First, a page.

The Finland-Swedish historian and architect Carl O. Nordling (1919-2007) reconstructed Stalin’s speech to the Politburo of August 19, 1939 from texts published in Novy Mir (Moscow) and Revue de Droit International (Geneva). An excerpt (the bold text appears in both versions, the normal text only in Novy Mir and the italicized text only in Revue de Droit International):
The question of war and peace has entered a critical phase for us. Its solution depends entirely on the position which will be taken by the Soviet Union. We are absolutely convinced that if we conclude a mutual assistance pact with France and Great Britain, Germany will back off from Poland and seek a modus vivendi with the Western Powers. War would be avoided, but further events could prove dangerous for the USSR.
On the other hand, if we accept Germany‘s proposal, that you know, and conclude a non-aggression pact with her, she will certainly invade Poland, and the intervention of France and England is then unavoidable. Western Europe would be subjected to serious upheavals and disorder. In this case we will have a great opportunity to stay out of the conflict, and we could plan the opportune time for us to enter the war.
The experience of the last 20 years has shown that in peacetime the Communist movement is never strong enough for the Bolshevik Party to seize power. The dictatorship of such a Party will only become possible as the result of a major war.
Our choice is clear. We must accept the German proposal and, with a refusal, politely send the Anglo-French mission home.
It is not difficult to envisage the importance which we would obtain in this way of proceeding. It is obvious, for us, that Poland will be destroyed even before England and France are able to come to her assistance. In this case Germany will cede to us a part of Poland… Our immediate advantage will be to take Poland all the way to the gates of Warsaw, as well as Ukrainian Galicia.
Germany grants us full freedom of action in the Pribaltic/three Baltic States and recognizes our claim on Bessarabia. She is prepared to acknowledge our interests in Romania Bulgaria and Hungary.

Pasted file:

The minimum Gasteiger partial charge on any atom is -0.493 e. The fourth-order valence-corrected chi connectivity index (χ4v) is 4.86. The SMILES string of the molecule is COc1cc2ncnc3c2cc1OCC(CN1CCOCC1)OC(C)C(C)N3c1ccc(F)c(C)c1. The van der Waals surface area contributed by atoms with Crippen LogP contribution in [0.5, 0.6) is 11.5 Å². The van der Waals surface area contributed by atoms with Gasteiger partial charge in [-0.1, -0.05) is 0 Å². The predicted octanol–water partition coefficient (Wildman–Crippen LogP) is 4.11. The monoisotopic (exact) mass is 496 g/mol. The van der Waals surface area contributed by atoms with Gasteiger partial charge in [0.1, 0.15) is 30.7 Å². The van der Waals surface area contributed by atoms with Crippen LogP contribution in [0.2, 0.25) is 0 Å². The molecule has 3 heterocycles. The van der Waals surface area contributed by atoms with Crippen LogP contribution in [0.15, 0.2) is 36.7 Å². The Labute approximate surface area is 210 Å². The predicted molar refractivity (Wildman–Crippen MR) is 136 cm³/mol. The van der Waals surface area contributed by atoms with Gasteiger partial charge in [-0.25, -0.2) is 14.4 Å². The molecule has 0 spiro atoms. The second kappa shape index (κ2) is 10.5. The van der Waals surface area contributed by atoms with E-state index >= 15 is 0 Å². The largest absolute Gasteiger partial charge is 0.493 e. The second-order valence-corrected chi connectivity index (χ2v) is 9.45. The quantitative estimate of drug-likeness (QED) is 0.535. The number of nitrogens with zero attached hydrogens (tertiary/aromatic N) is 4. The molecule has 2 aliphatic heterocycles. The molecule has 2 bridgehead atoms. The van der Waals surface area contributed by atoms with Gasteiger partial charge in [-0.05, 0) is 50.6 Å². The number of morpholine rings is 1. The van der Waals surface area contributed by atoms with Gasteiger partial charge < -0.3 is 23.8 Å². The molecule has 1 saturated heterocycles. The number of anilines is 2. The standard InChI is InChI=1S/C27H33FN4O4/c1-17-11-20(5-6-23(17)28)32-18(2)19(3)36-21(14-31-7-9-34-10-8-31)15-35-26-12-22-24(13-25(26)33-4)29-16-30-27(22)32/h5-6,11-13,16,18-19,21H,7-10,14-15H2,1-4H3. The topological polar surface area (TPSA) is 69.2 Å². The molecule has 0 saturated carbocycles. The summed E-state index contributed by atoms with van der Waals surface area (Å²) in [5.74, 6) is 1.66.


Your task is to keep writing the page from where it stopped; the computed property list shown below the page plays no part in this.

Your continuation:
Yugoslavia remains an open question, the solution of which depends on the position taken by Italy. If Italy remains at the sides of Germany, then the latter will require that Yugoslavia be understood as her zone of influence, and it is also by Yugoslavia that she will obtain access to the Adriatic Sea. But if Italy does not go with Germany, then the latter will depend on Italy for her access to the Adriatic Sea, and in this case Yugoslavia will pass into our sphere of influence.
This in case that Germany would emerge victorious from the war. We must, however, envisage the possibilities that will result from the defeat as well as from the victory of Germany. In case of her defeat, a Sovietization of Germany will unavoidably occur and a Communist government will be created. We should not forget that a Sovietized Germany would bring about great danger, if this Sovietization is the result of German defeat in a transient war. England and France will still be strong enough to seize Berlin and to destroy a Soviet Germany. We would be unable to come effectually to her assistance/to the aid of our Bolshevik comrades in Germany.
Therefore, our goal is that Germany should carry out the war as long as possible so that England and France grow weary and become exhausted to such a degree that they are no longer in a position to put down a Sovietized Germany.
Read it all.
(Hat tip: Mari-Ann Kelam)